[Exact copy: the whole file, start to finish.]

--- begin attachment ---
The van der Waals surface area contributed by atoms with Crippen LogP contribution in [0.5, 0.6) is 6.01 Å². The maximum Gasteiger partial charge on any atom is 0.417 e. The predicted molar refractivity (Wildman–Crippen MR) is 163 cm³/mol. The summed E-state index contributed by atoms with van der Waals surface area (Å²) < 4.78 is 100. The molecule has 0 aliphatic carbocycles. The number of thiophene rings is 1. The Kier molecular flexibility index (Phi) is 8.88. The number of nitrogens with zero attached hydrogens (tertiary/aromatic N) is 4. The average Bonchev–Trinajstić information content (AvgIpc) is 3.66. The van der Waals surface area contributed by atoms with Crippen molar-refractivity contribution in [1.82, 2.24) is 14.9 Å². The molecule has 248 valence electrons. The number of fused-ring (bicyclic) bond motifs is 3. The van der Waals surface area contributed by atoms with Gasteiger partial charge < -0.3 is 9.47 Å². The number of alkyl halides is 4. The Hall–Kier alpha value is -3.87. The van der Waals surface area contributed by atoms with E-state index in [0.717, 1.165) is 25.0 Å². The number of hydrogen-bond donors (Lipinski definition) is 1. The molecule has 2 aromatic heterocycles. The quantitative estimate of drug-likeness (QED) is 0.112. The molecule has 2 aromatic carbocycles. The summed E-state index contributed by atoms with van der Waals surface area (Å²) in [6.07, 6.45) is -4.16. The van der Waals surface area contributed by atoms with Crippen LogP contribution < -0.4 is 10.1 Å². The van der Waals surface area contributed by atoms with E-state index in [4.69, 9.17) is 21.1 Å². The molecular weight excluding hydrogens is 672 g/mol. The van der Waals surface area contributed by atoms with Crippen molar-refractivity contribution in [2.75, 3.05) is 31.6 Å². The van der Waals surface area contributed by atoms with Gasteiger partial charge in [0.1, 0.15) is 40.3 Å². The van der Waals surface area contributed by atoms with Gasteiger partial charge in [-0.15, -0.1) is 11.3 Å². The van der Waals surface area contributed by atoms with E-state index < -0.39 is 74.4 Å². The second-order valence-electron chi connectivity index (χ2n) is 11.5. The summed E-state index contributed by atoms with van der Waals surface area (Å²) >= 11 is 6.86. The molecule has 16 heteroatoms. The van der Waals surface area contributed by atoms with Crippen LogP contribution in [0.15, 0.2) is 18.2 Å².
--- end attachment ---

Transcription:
The van der Waals surface area contributed by atoms with Crippen LogP contribution in [0.5, 0.6) is 6.01 Å². The maximum Gasteiger partial charge on any atom is 0.417 e. The predicted molar refractivity (Wildman–Crippen MR) is 163 cm³/mol. The summed E-state index contributed by atoms with van der Waals surface area (Å²) < 4.78 is 100. The molecule has 0 aliphatic carbocycles. The number of thiophene rings is 1. The Kier molecular flexibility index (Phi) is 8.88. The number of nitrogens with zero attached hydrogens (tertiary/aromatic N) is 4. The average Bonchev–Trinajstić information content (AvgIpc) is 3.66. The van der Waals surface area contributed by atoms with Crippen molar-refractivity contribution in [1.82, 2.24) is 14.9 Å². The molecule has 248 valence electrons. The number of fused-ring (bicyclic) bond motifs is 3. The van der Waals surface area contributed by atoms with Gasteiger partial charge < -0.3 is 9.47 Å². The number of alkyl halides is 4. The Hall–Kier alpha value is -3.87. The van der Waals surface area contributed by atoms with E-state index in [0.717, 1.165) is 25.0 Å². The number of hydrogen-bond donors (Lipinski definition) is 1. The molecule has 2 aromatic heterocycles. The quantitative estimate of drug-likeness (QED) is 0.112. The molecule has 2 aromatic carbocycles. The summed E-state index contributed by atoms with van der Waals surface area (Å²) in [6.07, 6.45) is -4.16. The van der Waals surface area contributed by atoms with Crippen LogP contribution < -0.4 is 10.1 Å². The van der Waals surface area contributed by atoms with E-state index in [4.69, 9.17) is 21.1 Å². The molecular weight excluding hydrogens is 672 g/mol. The van der Waals surface area contributed by atoms with Crippen molar-refractivity contribution in [2.75, 3.05) is 31.6 Å². The van der Waals surface area contributed by atoms with Gasteiger partial charge in [0.1, 0.15) is 40.3 Å². The van der Waals surface area contributed by atoms with Gasteiger partial charge in [-0.15, -0.1) is 11.3 Å². The van der Waals surface area contributed by atoms with E-state index < -0.39 is 74.4 Å². The second-order valence-electron chi connectivity index (χ2n) is 11.5. The summed E-state index contributed by atoms with van der Waals surface area (Å²) >= 11 is 6.86. The molecule has 16 heteroatoms. The van der Waals surface area contributed by atoms with Crippen LogP contribution in [0.15, 0.2) is 18.2 Å².